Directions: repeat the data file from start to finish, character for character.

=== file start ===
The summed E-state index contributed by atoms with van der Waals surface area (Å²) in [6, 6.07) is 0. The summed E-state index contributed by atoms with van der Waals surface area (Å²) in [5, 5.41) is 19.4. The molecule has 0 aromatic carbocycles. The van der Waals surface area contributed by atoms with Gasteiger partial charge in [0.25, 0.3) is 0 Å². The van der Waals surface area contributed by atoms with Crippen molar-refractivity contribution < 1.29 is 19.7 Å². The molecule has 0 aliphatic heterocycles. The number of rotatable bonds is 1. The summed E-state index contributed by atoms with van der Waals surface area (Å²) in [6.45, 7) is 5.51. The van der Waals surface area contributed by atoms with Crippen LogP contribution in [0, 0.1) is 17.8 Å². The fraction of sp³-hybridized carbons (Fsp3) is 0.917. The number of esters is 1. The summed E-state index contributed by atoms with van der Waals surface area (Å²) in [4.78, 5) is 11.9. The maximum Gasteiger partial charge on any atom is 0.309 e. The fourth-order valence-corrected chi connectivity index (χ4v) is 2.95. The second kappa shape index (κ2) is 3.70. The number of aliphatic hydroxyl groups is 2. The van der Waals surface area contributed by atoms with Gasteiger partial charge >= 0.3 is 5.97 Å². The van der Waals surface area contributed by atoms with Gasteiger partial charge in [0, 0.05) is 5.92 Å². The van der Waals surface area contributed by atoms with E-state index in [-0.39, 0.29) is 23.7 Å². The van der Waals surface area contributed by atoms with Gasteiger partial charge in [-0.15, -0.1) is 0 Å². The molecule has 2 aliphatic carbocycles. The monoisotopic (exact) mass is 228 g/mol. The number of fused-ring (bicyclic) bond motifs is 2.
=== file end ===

The summed E-state index contributed by atoms with van der Waals surface area (Å²) in [6, 6.07) is 0. The summed E-state index contributed by atoms with van der Waals surface area (Å²) in [5, 5.41) is 19.4. The molecule has 0 aromatic carbocycles. The van der Waals surface area contributed by atoms with Gasteiger partial charge in [0.25, 0.3) is 0 Å². The van der Waals surface area contributed by atoms with Crippen molar-refractivity contribution < 1.29 is 19.7 Å². The molecule has 0 aliphatic heterocycles. The number of rotatable bonds is 1. The summed E-state index contributed by atoms with van der Waals surface area (Å²) in [6.45, 7) is 5.51. The van der Waals surface area contributed by atoms with Crippen LogP contribution in [0, 0.1) is 17.8 Å². The fraction of sp³-hybridized carbons (Fsp3) is 0.917. The number of esters is 1. The summed E-state index contributed by atoms with van der Waals surface area (Å²) in [4.78, 5) is 11.9. The maximum Gasteiger partial charge on any atom is 0.309 e. The fourth-order valence-corrected chi connectivity index (χ4v) is 2.95. The second kappa shape index (κ2) is 3.70. The number of aliphatic hydroxyl groups is 2. The van der Waals surface area contributed by atoms with Gasteiger partial charge >= 0.3 is 5.97 Å². The van der Waals surface area contributed by atoms with Gasteiger partial charge in [0, 0.05) is 5.92 Å². The van der Waals surface area contributed by atoms with E-state index in [-0.39, 0.29) is 23.7 Å². The van der Waals surface area contributed by atoms with Gasteiger partial charge in [-0.15, -0.1) is 0 Å². The molecule has 2 aliphatic carbocycles. The monoisotopic (exact) mass is 228 g/mol. The number of fused-ring (bicyclic) bond motifs is 2.